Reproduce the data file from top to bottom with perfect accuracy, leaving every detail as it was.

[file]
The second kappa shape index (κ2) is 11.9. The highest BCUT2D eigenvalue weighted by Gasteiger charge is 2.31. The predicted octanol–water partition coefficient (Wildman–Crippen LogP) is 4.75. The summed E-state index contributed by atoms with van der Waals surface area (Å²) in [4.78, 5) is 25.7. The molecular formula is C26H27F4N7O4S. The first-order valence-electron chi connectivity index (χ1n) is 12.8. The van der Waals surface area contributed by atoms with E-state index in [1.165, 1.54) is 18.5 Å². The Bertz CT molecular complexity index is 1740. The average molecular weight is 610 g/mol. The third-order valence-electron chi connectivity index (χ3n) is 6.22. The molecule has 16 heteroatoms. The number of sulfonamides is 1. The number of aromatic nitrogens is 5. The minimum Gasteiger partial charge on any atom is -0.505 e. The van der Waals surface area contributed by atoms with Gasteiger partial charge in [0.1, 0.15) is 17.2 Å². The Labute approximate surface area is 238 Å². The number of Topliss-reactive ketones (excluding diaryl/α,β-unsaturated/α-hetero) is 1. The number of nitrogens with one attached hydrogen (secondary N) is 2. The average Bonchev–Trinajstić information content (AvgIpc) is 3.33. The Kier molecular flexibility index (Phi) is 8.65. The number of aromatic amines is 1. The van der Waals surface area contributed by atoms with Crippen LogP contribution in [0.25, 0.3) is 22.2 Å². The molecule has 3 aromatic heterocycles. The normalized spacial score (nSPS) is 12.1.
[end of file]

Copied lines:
The second kappa shape index (κ2) is 11.9. The highest BCUT2D eigenvalue weighted by Gasteiger charge is 2.31. The predicted octanol–water partition coefficient (Wildman–Crippen LogP) is 4.75. The summed E-state index contributed by atoms with van der Waals surface area (Å²) in [4.78, 5) is 25.7. The molecular formula is C26H27F4N7O4S. The first-order valence-electron chi connectivity index (χ1n) is 12.8. The van der Waals surface area contributed by atoms with E-state index in [1.165, 1.54) is 18.5 Å². The Bertz CT molecular complexity index is 1740. The average molecular weight is 610 g/mol. The third-order valence-electron chi connectivity index (χ3n) is 6.22. The molecule has 16 heteroatoms. The number of sulfonamides is 1. The number of aromatic nitrogens is 5. The minimum Gasteiger partial charge on any atom is -0.505 e. The van der Waals surface area contributed by atoms with Gasteiger partial charge in [0.1, 0.15) is 17.2 Å². The Labute approximate surface area is 238 Å². The number of Topliss-reactive ketones (excluding diaryl/α,β-unsaturated/α-hetero) is 1. The number of nitrogens with one attached hydrogen (secondary N) is 2. The average Bonchev–Trinajstić information content (AvgIpc) is 3.33. The Kier molecular flexibility index (Phi) is 8.65. The number of aromatic amines is 1. The van der Waals surface area contributed by atoms with Crippen LogP contribution in [0.25, 0.3) is 22.2 Å². The molecule has 3 aromatic heterocycles. The normalized spacial score (nSPS) is 12.1.